APACHE II score

23.5 (6.4)

24.6 (6.3)

21.4 (6.1)

<0.0001

Charlson Co-Morbidity Index

1.8 (1.9)

1.9 (2.0)

1.7 (1.6)

0.99

Admitted from home*

241 (78)

143 (72)

98 (89)

0.0005

Baseline Medical Status

    

Evidence of depression**

85 (28)

63 (32)

22 (20)

0.03

Dementia

95 (31)

75 (38)

20 (18)

0.0004

Any Impairment in Activities of Daily Living

115 (37)

94 (47)

21 (19)

<0.0001

   Bathing impairment

104 (34)

88 (44)

16 (14)

<0.0001

   Grooming impairment

42 (14)

37 (19)

5 (5)

0.0005

   Transfer bed to chair impairment

54 (17)

48 (24)

6 (5)

<0.0001

   Walk across room impairment

56 (18)

49 (25)

7 (7)

<0.0001

   Ability to dress impairment

44 (14)

34 (17)

10 (9)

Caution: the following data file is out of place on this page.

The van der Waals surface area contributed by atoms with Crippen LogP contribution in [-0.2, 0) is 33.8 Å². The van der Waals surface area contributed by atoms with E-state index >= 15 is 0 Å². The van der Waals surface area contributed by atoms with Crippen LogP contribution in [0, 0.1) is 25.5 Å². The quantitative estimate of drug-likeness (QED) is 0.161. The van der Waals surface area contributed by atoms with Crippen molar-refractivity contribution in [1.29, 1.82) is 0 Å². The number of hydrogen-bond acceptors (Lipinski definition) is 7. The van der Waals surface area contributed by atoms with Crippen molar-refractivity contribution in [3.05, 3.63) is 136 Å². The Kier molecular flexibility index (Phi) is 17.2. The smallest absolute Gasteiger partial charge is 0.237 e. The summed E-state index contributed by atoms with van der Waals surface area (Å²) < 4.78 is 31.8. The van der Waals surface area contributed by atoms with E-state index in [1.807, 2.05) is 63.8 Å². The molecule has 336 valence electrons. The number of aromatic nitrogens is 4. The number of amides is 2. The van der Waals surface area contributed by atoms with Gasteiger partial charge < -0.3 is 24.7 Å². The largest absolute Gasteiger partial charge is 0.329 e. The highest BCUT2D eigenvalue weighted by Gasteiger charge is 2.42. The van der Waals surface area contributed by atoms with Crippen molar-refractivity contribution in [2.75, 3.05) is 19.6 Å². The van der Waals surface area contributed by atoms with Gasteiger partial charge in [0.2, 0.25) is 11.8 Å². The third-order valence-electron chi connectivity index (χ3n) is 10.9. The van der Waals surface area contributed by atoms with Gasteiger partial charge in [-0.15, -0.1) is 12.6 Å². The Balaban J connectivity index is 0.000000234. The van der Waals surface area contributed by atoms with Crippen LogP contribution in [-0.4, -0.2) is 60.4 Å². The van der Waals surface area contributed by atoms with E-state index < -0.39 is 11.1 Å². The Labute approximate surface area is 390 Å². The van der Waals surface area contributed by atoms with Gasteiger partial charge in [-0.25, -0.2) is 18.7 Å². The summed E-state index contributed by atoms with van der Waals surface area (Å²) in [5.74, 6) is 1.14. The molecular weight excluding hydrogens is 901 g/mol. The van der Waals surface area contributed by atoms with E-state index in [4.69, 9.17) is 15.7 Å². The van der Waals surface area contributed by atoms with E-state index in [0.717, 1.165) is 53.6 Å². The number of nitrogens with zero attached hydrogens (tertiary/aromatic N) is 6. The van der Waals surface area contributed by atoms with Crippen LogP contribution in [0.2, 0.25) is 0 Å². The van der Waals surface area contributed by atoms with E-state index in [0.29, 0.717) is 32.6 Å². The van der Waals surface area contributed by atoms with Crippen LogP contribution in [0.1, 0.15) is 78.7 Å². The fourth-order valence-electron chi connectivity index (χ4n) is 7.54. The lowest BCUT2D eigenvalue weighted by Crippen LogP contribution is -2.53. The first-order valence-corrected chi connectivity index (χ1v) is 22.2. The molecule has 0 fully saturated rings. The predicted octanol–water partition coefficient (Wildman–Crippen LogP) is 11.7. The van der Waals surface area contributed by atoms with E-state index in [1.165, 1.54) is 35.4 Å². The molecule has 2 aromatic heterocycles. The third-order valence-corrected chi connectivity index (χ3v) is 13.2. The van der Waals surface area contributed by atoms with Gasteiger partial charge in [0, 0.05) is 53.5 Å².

0.05

   Ability to eat impairment

10 (3)

10 (5)

0 (0)

0.02

   Ability to toilet impairment

41 (13)

38 (19)

3 (3)

<0.0001

Admitting Diagnosis

    

   Sepsis

51 (16)

39 (20)

12 (11)

0.049

   Respiratory

156 (51)

104 (52)

52 (47)

0.40

   Neurologic

5 (2)

5 (3)

0 (0)

0.16

   Gastrointestinal hemorrhage

52 (17)

24 (12)

28 (25)

0.003

   Other

45 (15)

27 (14)

18 (16)

0.50

ICU Factors

    

Delirium during ICU Stay***

239 (79)

177 (92)

61 (55)

<0.0001

Intubated

167 (54)

126 (63)

41 (37)

<0.0001

Days of ventilation, Median (IQR)****

6 (8)

6 (10)

4 (3)

0.006

Length of stay, Median (IQR)****

5 (6)

6 (9)

3 (3)

<0.0001

Total days of delirium (IQR)****

5 (6)

6 (9)

1 (3)

<0.0001

†Missing data present for some subjects. For Dementia missing = 3; Charlson Co-Morbidity missing = 1; Education missing = 9; Delirium missing = 5

† Missing data present for some subjects. For Dementia missing = 1; Grooming impairment missing = 2; Ability to dress impairment missing = 2; Ability to eat impairment missing = 1; Ability to toilet impairment missing = 2